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The Samsung Galaxy back-door was bullshit. Really?

Written by Paul Kocialkowski - 15 march 2014 - 18 comments

A few days ago, I disclosed (on behalf of the Replicant projet) our research regarding a back-door found in a proprietary program running on Samsung Galaxy devices' applications processor. This back-door lets the modem perform I/O operations on the device's storage.

For the full statement, please refer to the article posted at Free Software Foundation's website. The relevant technical analysis is available at the Replicant wiki and a complementary statement was issued at the Replicant blog.

In the few hours following the publication, an outstanding number of technology-oriented websites relayed the news, including Phoronix, Slashdot, LWN and XDA-Developers. I'm very glad the press found interest in that research and I'm confident it'll help more and more individuals realize the importance of being in control of their computing: that is, to understand what's at stake with free software.

A few recent developments particularly caught my attention: Ars technica bothered to ask an actual security researcher, Dan Rosenberg his thoughts on our findings. Good thing they decided to go deeper than only duplicating the information. On the other hand, Samsung issued a statement about this issue:

Samsung takes the security of its products extremely seriously. We have investigated the claims that have been made and can confirm that there is no security risk. The Free Software Foundation’s recent allegations are based on a false understanding of the software feature that enables communication between the modem and the Application Processor chipset.

Mostly, the point that is argued by Dan Rosenberg is that there is no evidence of any ability for a remote party to use the back-door, nor any known exploit to make use of it remotely. As a matter of fact, we didn't look at how this could be used over the air: this was not the point of our research. The problem we intended to highlight is not so much about how in practical terms an intruder could use this anti-feature remotely to access and modify the data stored on the device, but rather to show that a particular proprietary software implements a feature that could be used to let the modem gain data I/O access over the device. This is where we find the back-door to be: at the interface between the modem and the applications processor. We do consider the modem to be an “unknown” area that offers no guarantee at all regarding security, since it is running proprietary software. Hence, we believe it is relevant to assume the worse and consider it compromised and subject to remote control. Several indications tend to make us think this is actually what is going on: Craig Murray described how a mobile phone had been remotely converted to a spying device in Murder in Samarkand. Considering the recent revelations regarding the practices of several governments' intelligence agencies, we find it hard to believe there is no way modems cannot be remotely compromised.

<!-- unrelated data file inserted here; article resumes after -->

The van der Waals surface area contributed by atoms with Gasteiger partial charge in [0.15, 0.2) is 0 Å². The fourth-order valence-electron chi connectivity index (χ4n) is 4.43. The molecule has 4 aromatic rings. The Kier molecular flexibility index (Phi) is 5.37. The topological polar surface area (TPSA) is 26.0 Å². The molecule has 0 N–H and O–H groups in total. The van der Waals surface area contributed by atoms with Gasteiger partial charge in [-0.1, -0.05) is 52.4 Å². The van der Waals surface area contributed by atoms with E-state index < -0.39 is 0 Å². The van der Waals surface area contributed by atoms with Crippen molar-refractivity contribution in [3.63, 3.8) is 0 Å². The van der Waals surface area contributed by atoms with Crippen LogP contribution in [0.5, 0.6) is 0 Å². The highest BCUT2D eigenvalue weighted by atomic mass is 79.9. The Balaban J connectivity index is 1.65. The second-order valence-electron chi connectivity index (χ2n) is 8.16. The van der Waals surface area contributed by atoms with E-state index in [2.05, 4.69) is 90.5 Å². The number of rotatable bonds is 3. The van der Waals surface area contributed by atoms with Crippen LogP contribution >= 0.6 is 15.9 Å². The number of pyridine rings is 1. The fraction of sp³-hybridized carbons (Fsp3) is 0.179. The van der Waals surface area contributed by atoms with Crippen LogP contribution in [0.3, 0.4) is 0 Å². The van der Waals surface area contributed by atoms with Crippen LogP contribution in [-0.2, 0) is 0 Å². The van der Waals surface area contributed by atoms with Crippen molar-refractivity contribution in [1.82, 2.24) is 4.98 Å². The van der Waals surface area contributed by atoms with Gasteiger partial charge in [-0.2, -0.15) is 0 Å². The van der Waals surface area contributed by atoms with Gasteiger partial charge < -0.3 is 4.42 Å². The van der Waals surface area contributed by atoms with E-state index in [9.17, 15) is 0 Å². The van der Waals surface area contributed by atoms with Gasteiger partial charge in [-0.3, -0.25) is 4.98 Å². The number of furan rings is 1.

The goal of our action was to make people aware of that particular issue. One might consider it to have no value, provided they don't think modems can be remotely compromised and others might see it as a crucial security flaw in the event the modem is compromised, as we do. The fact that it was implemented for another purpose or was not intended to be used in malicious ways doesn't change anything at all: an attacker with remote access to the modem will be able to issue the incriminated requests. There is no possible “false understanding”, in the way Samsung seems to imply here.

For the record, we didn't at any point intend to distort the truth to bring attention to our project or our research, nor did we intend to ruin Samsung's reputation. We simply felt it was our moral responsibility to spread the word about it. I believe anyone can decide for themselves whether they have faith in Samsung's good word that this introduces no further security risk, but let it be clear that it doesn't get any more certain than what good faith can provide. We are still looking forward to working with Samsung to make things right, in case they decide to abandon their current position of denial.